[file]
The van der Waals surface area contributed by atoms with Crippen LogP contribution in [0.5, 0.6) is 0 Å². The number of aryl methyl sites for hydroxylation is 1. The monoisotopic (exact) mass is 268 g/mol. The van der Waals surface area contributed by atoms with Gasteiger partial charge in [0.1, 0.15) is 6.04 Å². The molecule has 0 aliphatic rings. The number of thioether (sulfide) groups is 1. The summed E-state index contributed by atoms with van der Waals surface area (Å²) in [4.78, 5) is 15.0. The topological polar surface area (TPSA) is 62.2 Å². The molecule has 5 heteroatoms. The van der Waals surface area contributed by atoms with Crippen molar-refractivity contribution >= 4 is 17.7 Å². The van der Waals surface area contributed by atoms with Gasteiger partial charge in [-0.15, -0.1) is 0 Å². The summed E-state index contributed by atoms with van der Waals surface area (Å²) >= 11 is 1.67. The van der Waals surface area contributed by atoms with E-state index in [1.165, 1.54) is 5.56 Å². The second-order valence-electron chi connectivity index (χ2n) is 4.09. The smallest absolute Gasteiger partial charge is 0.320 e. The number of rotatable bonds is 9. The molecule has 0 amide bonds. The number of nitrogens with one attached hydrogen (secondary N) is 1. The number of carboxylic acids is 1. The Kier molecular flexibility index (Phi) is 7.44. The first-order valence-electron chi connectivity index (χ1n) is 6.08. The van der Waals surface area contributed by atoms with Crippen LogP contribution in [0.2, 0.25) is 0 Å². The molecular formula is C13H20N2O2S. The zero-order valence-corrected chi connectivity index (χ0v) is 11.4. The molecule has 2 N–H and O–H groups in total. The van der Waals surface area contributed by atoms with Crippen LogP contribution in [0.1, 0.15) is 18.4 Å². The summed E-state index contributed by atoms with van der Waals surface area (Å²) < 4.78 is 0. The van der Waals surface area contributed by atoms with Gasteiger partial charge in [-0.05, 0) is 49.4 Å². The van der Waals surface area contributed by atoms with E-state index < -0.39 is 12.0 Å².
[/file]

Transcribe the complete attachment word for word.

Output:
The van der Waals surface area contributed by atoms with Crippen LogP contribution in [0.5, 0.6) is 0 Å². The number of aryl methyl sites for hydroxylation is 1. The monoisotopic (exact) mass is 268 g/mol. The van der Waals surface area contributed by atoms with Gasteiger partial charge in [0.1, 0.15) is 6.04 Å². The molecule has 0 aliphatic rings. The number of thioether (sulfide) groups is 1. The summed E-state index contributed by atoms with van der Waals surface area (Å²) in [4.78, 5) is 15.0. The topological polar surface area (TPSA) is 62.2 Å². The molecule has 5 heteroatoms. The van der Waals surface area contributed by atoms with Crippen molar-refractivity contribution >= 4 is 17.7 Å². The van der Waals surface area contributed by atoms with Gasteiger partial charge in [-0.15, -0.1) is 0 Å². The summed E-state index contributed by atoms with van der Waals surface area (Å²) >= 11 is 1.67. The van der Waals surface area contributed by atoms with E-state index in [1.165, 1.54) is 5.56 Å². The second-order valence-electron chi connectivity index (χ2n) is 4.09. The smallest absolute Gasteiger partial charge is 0.320 e. The number of rotatable bonds is 9. The molecule has 0 amide bonds. The number of nitrogens with one attached hydrogen (secondary N) is 1. The number of carboxylic acids is 1. The Kier molecular flexibility index (Phi) is 7.44. The first-order valence-electron chi connectivity index (χ1n) is 6.08. The van der Waals surface area contributed by atoms with Crippen LogP contribution in [0.2, 0.25) is 0 Å². The molecular formula is C13H20N2O2S. The zero-order valence-corrected chi connectivity index (χ0v) is 11.4. The molecule has 2 N–H and O–H groups in total. The van der Waals surface area contributed by atoms with Crippen LogP contribution in [0.1, 0.15) is 18.4 Å². The summed E-state index contributed by atoms with van der Waals surface area (Å²) < 4.78 is 0. The van der Waals surface area contributed by atoms with Gasteiger partial charge in [-0.05, 0) is 49.4 Å². The van der Waals surface area contributed by atoms with E-state index < -0.39 is 12.0 Å².